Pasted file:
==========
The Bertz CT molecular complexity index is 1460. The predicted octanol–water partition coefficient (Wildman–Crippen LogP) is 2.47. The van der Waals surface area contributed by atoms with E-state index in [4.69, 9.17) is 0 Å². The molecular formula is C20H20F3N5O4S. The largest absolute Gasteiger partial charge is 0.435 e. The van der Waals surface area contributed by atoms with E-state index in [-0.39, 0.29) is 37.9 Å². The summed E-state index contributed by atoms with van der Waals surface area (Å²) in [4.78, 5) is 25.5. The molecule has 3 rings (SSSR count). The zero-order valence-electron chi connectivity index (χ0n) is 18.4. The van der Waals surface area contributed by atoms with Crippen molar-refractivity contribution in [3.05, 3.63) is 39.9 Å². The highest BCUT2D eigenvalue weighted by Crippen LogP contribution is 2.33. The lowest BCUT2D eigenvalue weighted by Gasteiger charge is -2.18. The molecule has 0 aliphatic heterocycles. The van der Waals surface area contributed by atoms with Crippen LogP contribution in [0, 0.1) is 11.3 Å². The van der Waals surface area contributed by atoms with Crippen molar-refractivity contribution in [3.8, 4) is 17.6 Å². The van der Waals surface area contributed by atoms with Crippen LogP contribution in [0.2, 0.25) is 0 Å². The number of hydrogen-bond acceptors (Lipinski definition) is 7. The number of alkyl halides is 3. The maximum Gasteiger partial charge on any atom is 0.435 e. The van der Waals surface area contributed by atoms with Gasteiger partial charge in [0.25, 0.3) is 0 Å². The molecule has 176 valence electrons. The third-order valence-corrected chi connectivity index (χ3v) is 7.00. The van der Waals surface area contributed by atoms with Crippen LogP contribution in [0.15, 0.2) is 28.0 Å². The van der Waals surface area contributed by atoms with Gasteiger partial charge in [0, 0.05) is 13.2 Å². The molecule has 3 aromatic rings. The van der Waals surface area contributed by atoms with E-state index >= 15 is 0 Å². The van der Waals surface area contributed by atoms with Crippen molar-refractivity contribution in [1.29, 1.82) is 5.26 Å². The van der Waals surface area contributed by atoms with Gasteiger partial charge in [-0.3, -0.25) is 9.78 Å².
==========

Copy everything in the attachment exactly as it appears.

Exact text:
The Bertz CT molecular complexity index is 1460. The predicted octanol–water partition coefficient (Wildman–Crippen LogP) is 2.47. The van der Waals surface area contributed by atoms with E-state index in [4.69, 9.17) is 0 Å². The molecular formula is C20H20F3N5O4S. The largest absolute Gasteiger partial charge is 0.435 e. The van der Waals surface area contributed by atoms with E-state index in [-0.39, 0.29) is 37.9 Å². The summed E-state index contributed by atoms with van der Waals surface area (Å²) in [4.78, 5) is 25.5. The molecule has 3 rings (SSSR count). The zero-order valence-electron chi connectivity index (χ0n) is 18.4. The van der Waals surface area contributed by atoms with Crippen molar-refractivity contribution in [3.05, 3.63) is 39.9 Å². The highest BCUT2D eigenvalue weighted by Crippen LogP contribution is 2.33. The lowest BCUT2D eigenvalue weighted by Gasteiger charge is -2.18. The molecule has 0 aliphatic heterocycles. The van der Waals surface area contributed by atoms with Crippen LogP contribution in [0, 0.1) is 11.3 Å². The van der Waals surface area contributed by atoms with Crippen molar-refractivity contribution in [3.8, 4) is 17.6 Å². The van der Waals surface area contributed by atoms with Crippen LogP contribution in [0.2, 0.25) is 0 Å². The number of hydrogen-bond acceptors (Lipinski definition) is 7. The number of alkyl halides is 3. The maximum Gasteiger partial charge on any atom is 0.435 e. The van der Waals surface area contributed by atoms with Gasteiger partial charge in [0.25, 0.3) is 0 Å². The molecule has 176 valence electrons. The third-order valence-corrected chi connectivity index (χ3v) is 7.00. The van der Waals surface area contributed by atoms with Crippen LogP contribution in [0.15, 0.2) is 28.0 Å². The van der Waals surface area contributed by atoms with Gasteiger partial charge in [0, 0.05) is 13.2 Å². The molecule has 3 aromatic rings. The van der Waals surface area contributed by atoms with E-state index >= 15 is 0 Å². The van der Waals surface area contributed by atoms with Crippen molar-refractivity contribution in [1.29, 1.82) is 5.26 Å². The van der Waals surface area contributed by atoms with Gasteiger partial charge in [-0.3, -0.25) is 9.78 Å².